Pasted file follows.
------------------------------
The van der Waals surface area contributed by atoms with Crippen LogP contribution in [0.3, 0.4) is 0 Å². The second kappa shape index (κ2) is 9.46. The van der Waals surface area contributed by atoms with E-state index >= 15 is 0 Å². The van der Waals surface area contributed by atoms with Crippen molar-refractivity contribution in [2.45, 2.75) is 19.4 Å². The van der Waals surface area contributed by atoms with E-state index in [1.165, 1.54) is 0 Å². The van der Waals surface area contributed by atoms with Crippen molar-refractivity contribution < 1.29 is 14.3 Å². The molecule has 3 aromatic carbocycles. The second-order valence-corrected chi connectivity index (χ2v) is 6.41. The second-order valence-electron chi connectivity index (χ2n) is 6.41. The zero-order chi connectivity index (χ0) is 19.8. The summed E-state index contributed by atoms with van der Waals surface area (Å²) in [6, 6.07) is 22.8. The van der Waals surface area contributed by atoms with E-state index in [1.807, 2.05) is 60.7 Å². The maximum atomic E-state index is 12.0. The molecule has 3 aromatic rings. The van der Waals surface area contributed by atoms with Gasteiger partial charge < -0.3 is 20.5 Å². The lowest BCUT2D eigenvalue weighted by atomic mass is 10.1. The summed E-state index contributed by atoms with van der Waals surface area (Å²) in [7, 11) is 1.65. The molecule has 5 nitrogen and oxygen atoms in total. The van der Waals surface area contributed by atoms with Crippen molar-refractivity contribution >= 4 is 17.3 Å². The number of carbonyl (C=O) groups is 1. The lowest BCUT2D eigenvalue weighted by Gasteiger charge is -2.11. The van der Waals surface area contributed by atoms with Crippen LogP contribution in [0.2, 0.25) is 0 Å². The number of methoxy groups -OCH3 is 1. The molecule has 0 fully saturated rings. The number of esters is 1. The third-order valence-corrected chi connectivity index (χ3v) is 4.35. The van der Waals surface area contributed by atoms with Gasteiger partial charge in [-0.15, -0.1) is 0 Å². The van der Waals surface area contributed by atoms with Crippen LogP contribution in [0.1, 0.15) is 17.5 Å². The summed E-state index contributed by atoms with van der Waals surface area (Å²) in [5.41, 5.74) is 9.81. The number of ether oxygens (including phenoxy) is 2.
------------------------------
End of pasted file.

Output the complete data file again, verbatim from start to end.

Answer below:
The van der Waals surface area contributed by atoms with Crippen LogP contribution in [0.3, 0.4) is 0 Å². The second kappa shape index (κ2) is 9.46. The van der Waals surface area contributed by atoms with E-state index >= 15 is 0 Å². The van der Waals surface area contributed by atoms with Crippen molar-refractivity contribution in [2.45, 2.75) is 19.4 Å². The van der Waals surface area contributed by atoms with E-state index in [1.165, 1.54) is 0 Å². The van der Waals surface area contributed by atoms with Crippen molar-refractivity contribution < 1.29 is 14.3 Å². The molecule has 3 aromatic carbocycles. The second-order valence-corrected chi connectivity index (χ2v) is 6.41. The second-order valence-electron chi connectivity index (χ2n) is 6.41. The zero-order chi connectivity index (χ0) is 19.8. The summed E-state index contributed by atoms with van der Waals surface area (Å²) in [6, 6.07) is 22.8. The van der Waals surface area contributed by atoms with E-state index in [1.807, 2.05) is 60.7 Å². The maximum atomic E-state index is 12.0. The molecule has 3 aromatic rings. The van der Waals surface area contributed by atoms with Gasteiger partial charge < -0.3 is 20.5 Å². The lowest BCUT2D eigenvalue weighted by atomic mass is 10.1. The summed E-state index contributed by atoms with van der Waals surface area (Å²) in [7, 11) is 1.65. The molecule has 5 nitrogen and oxygen atoms in total. The van der Waals surface area contributed by atoms with Crippen molar-refractivity contribution >= 4 is 17.3 Å². The number of carbonyl (C=O) groups is 1. The lowest BCUT2D eigenvalue weighted by Gasteiger charge is -2.11. The van der Waals surface area contributed by atoms with Crippen LogP contribution in [0.2, 0.25) is 0 Å². The number of methoxy groups -OCH3 is 1. The molecule has 0 fully saturated rings. The number of esters is 1. The third-order valence-corrected chi connectivity index (χ3v) is 4.35. The van der Waals surface area contributed by atoms with Gasteiger partial charge in [-0.15, -0.1) is 0 Å². The van der Waals surface area contributed by atoms with Crippen LogP contribution in [0.1, 0.15) is 17.5 Å². The summed E-state index contributed by atoms with van der Waals surface area (Å²) in [5.41, 5.74) is 9.81. The number of ether oxygens (including phenoxy) is 2.